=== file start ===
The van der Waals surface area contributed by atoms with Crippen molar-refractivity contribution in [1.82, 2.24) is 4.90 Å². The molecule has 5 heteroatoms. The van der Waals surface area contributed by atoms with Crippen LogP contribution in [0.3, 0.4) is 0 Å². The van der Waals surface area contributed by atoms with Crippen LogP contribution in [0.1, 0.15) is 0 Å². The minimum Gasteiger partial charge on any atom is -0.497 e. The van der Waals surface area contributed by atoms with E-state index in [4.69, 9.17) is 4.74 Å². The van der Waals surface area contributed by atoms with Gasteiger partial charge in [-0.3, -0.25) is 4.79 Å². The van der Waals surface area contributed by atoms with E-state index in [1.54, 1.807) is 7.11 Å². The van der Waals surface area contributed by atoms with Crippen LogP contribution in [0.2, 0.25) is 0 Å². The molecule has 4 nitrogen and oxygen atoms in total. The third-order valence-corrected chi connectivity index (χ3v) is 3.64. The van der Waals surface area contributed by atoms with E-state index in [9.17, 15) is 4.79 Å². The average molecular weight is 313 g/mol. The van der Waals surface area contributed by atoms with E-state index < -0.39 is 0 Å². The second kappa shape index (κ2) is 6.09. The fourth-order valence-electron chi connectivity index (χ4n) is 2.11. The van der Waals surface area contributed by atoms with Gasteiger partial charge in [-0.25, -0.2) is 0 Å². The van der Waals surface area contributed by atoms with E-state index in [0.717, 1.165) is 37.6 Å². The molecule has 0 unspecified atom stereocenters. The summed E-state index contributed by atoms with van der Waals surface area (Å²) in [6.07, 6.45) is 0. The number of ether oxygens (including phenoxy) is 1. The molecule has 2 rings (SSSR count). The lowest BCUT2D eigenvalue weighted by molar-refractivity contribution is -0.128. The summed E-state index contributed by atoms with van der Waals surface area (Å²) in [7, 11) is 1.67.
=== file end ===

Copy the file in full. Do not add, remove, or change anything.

The van der Waals surface area contributed by atoms with Crippen molar-refractivity contribution in [1.82, 2.24) is 4.90 Å². The molecule has 5 heteroatoms. The van der Waals surface area contributed by atoms with Crippen LogP contribution in [0.3, 0.4) is 0 Å². The van der Waals surface area contributed by atoms with Crippen LogP contribution in [0.1, 0.15) is 0 Å². The minimum Gasteiger partial charge on any atom is -0.497 e. The van der Waals surface area contributed by atoms with E-state index in [4.69, 9.17) is 4.74 Å². The van der Waals surface area contributed by atoms with Gasteiger partial charge in [-0.3, -0.25) is 4.79 Å². The van der Waals surface area contributed by atoms with E-state index in [1.54, 1.807) is 7.11 Å². The van der Waals surface area contributed by atoms with Crippen LogP contribution in [0.2, 0.25) is 0 Å². The molecule has 4 nitrogen and oxygen atoms in total. The third-order valence-corrected chi connectivity index (χ3v) is 3.64. The van der Waals surface area contributed by atoms with E-state index in [9.17, 15) is 4.79 Å². The average molecular weight is 313 g/mol. The van der Waals surface area contributed by atoms with E-state index < -0.39 is 0 Å². The second kappa shape index (κ2) is 6.09. The fourth-order valence-electron chi connectivity index (χ4n) is 2.11. The van der Waals surface area contributed by atoms with Gasteiger partial charge in [-0.25, -0.2) is 0 Å². The van der Waals surface area contributed by atoms with E-state index in [0.717, 1.165) is 37.6 Å². The molecule has 0 unspecified atom stereocenters. The summed E-state index contributed by atoms with van der Waals surface area (Å²) in [6.07, 6.45) is 0. The number of ether oxygens (including phenoxy) is 1. The molecule has 2 rings (SSSR count). The lowest BCUT2D eigenvalue weighted by molar-refractivity contribution is -0.128. The summed E-state index contributed by atoms with van der Waals surface area (Å²) in [7, 11) is 1.67.